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Prime Green: A Multimedia Art (Re)Program by Naomi Bock and Jeff Harmon, with Music by Cilia Are we determining our own relationships to nature?

How much are our attitudes and actions affected by cues?

Do we make up stories about our motivations, even lying to ourselves?

Are our conscious selves really in charge?
"…Subliminal perception can influence…complicated psychological processes. For example, after being subliminally presented with words related to hostility, people are most likely to interpret the ambiguous behavior of another person as hostile (Bargh & Pietromonaco, 1982). Similar effects are found using judgments of kindness and shyness (Bargh, Lombardi, & Tota, 1986). This is not solely restricted to judgments of others, however, as University of Michigan graduate students rated their research ideas more poorly after being subliminally presented with a scowling face of their advisor than after being exposed to a smiling post-doc (Baldwin, Carrel, & Lopez, 1990)."

"Subliminal presentations also seem capable of influencing behavior. For example, people with a competitive disposition were more likely to compete in a game after subliminal exposures to competitive words (Neuberg, 1988). In an even more impressive study, participants behaved more aggressively towards another student after their concept of hostility had been subliminally activated (Bargh, Chen, & Burrows, 1996; Chen & Bargh, 1997). These findings raise many questions regarding the limits of subliminal influence and, more generally, of the extent to which our thoughts, judgments, and behaviors are triggered automatically by the environment."
From Nick Epley's "Science or Science Fiction?: Investigating the Possibility (and Plausibility) of Subliminal Persuasion"

Benjamin Libet's famous experiments on the sequence of actions that take place when we make simple decisions have shown that the signals initiating the action actually take place before the conscious awareness of the decision. True, there remains a brief period after the sequence has begun during which we become consciously aware of what is going on and can veto the action. So, we might argue in these instances that we have more "free won't" than "free will." The question remains whether consciousness actually amounts to freedom though, since we must ask: then what causes consciousness to choose?
See Wikipedia's Entry on Libet or his book Mind Time: The Temporal Factor in Consciousness, Cambridge, MA: Harvard University Press, 2004

In his book The Illusion of Conscious Will, Daniel Wegner of Harvard University argues that our sense of free will is a confabulatory post hoc illusion created in order to facilitate both the personal and social tracking of actions and responsibility. He uses examples like dowsing, Ouija boards, séances, and hypnotism to show instances where our sense of authoring our own behavior is wrong, showing that in fact we can become confused about whether or not we have actually initiated an action.
See Daniel Wegner's Home Page

If deceit, as evolutionary biologist Robert Trivers wrote, "is fundamental to animal communication, then there must be strong selection to spot deception and this ought, in turn, to select for a degree of self-deception, rendering some facts and motives unconscious so as not to betray by the subtle signs of self-knowledge the deception being practiced." Thus, the idea that the brain evolved to produce "ever more accurate images of the world must be a very naive view of mental evolution." We've evolved, in other words, to delude ourselves so as better to fool others.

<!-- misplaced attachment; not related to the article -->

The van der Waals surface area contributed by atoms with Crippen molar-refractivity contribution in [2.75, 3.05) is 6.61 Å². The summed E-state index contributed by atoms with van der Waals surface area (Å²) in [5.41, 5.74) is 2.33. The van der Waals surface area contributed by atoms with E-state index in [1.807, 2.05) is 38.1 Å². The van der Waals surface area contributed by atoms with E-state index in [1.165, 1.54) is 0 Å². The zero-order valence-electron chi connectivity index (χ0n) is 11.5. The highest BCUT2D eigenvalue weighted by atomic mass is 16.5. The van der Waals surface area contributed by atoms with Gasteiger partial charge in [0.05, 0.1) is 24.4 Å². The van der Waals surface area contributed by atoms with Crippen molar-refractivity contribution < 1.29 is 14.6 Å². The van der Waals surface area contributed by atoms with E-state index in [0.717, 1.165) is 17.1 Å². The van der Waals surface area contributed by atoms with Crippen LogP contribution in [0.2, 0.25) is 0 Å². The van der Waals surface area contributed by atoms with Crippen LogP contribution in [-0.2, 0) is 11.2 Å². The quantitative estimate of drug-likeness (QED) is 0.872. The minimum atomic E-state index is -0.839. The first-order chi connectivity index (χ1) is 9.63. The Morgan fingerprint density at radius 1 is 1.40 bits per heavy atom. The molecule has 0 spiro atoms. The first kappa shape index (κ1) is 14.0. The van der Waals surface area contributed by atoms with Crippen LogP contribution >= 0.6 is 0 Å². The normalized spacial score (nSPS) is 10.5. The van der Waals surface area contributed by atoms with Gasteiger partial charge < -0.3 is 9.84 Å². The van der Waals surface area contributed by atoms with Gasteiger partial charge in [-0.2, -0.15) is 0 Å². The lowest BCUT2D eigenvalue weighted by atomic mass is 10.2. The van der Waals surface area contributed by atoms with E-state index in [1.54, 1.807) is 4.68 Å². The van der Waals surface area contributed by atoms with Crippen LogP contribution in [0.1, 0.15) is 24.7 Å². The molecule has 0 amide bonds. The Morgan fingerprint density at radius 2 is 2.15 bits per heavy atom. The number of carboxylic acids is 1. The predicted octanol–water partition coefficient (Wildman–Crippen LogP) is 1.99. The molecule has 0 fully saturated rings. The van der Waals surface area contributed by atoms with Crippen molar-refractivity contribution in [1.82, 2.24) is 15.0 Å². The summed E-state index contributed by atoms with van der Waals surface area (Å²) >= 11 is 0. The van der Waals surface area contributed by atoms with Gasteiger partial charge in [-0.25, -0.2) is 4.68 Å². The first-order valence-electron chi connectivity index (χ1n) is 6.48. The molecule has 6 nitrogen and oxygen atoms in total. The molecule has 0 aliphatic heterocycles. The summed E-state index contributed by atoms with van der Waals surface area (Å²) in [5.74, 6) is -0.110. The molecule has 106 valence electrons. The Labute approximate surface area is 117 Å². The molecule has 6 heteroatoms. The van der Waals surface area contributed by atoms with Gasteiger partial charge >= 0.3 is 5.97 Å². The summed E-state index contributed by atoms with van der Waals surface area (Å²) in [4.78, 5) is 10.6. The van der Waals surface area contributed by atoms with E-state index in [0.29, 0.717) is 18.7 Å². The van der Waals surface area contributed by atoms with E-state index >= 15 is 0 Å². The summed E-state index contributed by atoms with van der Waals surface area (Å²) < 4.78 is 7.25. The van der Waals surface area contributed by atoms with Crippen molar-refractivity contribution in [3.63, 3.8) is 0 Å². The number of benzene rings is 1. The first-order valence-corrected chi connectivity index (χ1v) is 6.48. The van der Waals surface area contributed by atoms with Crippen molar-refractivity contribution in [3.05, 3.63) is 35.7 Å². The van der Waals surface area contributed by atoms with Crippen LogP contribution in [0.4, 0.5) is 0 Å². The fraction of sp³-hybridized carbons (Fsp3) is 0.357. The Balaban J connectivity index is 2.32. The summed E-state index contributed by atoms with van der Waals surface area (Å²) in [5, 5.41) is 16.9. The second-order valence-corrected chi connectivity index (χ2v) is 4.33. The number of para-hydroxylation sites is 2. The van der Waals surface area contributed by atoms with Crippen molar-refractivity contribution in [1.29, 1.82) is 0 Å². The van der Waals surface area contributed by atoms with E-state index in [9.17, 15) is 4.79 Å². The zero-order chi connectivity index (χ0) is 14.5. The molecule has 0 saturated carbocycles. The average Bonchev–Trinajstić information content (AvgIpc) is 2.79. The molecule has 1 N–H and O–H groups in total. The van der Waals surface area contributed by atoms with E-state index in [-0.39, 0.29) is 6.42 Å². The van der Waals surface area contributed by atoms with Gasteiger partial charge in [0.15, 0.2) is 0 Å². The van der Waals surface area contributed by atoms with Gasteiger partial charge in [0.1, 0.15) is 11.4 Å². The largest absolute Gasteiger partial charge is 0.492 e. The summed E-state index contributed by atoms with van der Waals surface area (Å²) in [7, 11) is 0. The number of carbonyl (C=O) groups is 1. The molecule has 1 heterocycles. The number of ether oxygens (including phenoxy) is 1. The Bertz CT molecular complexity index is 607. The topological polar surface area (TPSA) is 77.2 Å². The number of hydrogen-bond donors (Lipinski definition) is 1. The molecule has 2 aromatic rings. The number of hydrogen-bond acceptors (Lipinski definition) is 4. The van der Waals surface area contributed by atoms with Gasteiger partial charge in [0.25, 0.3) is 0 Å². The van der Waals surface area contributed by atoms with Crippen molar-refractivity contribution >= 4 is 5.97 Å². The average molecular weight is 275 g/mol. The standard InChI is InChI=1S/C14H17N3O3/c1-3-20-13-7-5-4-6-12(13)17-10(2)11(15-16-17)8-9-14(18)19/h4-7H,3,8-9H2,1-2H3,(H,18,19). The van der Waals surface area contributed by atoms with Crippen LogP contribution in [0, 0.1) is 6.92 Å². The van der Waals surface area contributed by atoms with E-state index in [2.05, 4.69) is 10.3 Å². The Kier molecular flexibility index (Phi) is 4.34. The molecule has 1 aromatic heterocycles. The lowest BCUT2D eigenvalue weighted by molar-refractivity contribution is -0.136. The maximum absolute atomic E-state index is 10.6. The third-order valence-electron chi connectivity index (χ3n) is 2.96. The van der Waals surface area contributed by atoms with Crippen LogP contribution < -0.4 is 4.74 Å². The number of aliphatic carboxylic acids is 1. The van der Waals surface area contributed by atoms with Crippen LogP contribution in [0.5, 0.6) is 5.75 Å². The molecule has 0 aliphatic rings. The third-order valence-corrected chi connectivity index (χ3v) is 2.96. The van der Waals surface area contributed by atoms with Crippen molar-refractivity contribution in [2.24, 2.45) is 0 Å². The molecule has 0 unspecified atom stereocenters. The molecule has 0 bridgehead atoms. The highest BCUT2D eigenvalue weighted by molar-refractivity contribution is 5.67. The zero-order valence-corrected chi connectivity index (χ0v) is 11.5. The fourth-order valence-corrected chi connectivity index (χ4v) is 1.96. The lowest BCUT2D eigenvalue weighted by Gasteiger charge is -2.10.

Quotes from The Selfish Gene, 30th Anniversary Edition, Foreward by Trivers, page xix

View the four minute film loop of your chosen bandwidth/ratio. Please do not rewind/pause to read the jumbled words that flash occasionally. Afterwards you can read the explanation below.


Prime Green is an exploration of unconscious messaging (called "priming" in psychology) and the human relationship to the natural world. The piece is peppered with subliminal primes – words shown on a single video frame, one-thirtieth of a second. These primes are simplified positive messages about environmental sustainability and the experience of nature. Although studies have shown that informing people about being primed lessens its effectiveness, we think as an art piece it's more appropriate to reveal this. Plus we figured it might be creepy not to tell you! But if you allow the worded messages to remain subconscious, it can still be an effective priming experience.

The concept was developed by Jeff Harmon and Naomi Bock. Jeff researched and designed the primes and produced the music, remixing a track by his band Cilia, including contributions from Edmond Cho, Rene Muslin, and former member Sarah Gangale. Naomi created the video using footage she shot in San Francisco and British Columbia (except for the shot of the canoe, found at the public-domain Prelinger Archives, and the time-lapse sprouts and flower from Plants in Motion, all treated with effects by Naomi). Jeff designed the website and put together the supporting material to the left.

To see more of Naomi's video art work, please find her under Artists at:

To hear more of Cilia’s music, please visit: (coming soon)

In addition to the resources cited to the left, you can read more about priming and the power of the unconscious at:

"What every skeptic should know about subliminal persuasion," Skeptical Inquirer, Sept-Oct, 1999  by Nicholas Epley, Kenneth Savitsy, Robert A. Kachelski

The work of Professor John A. Bargh, Yale University

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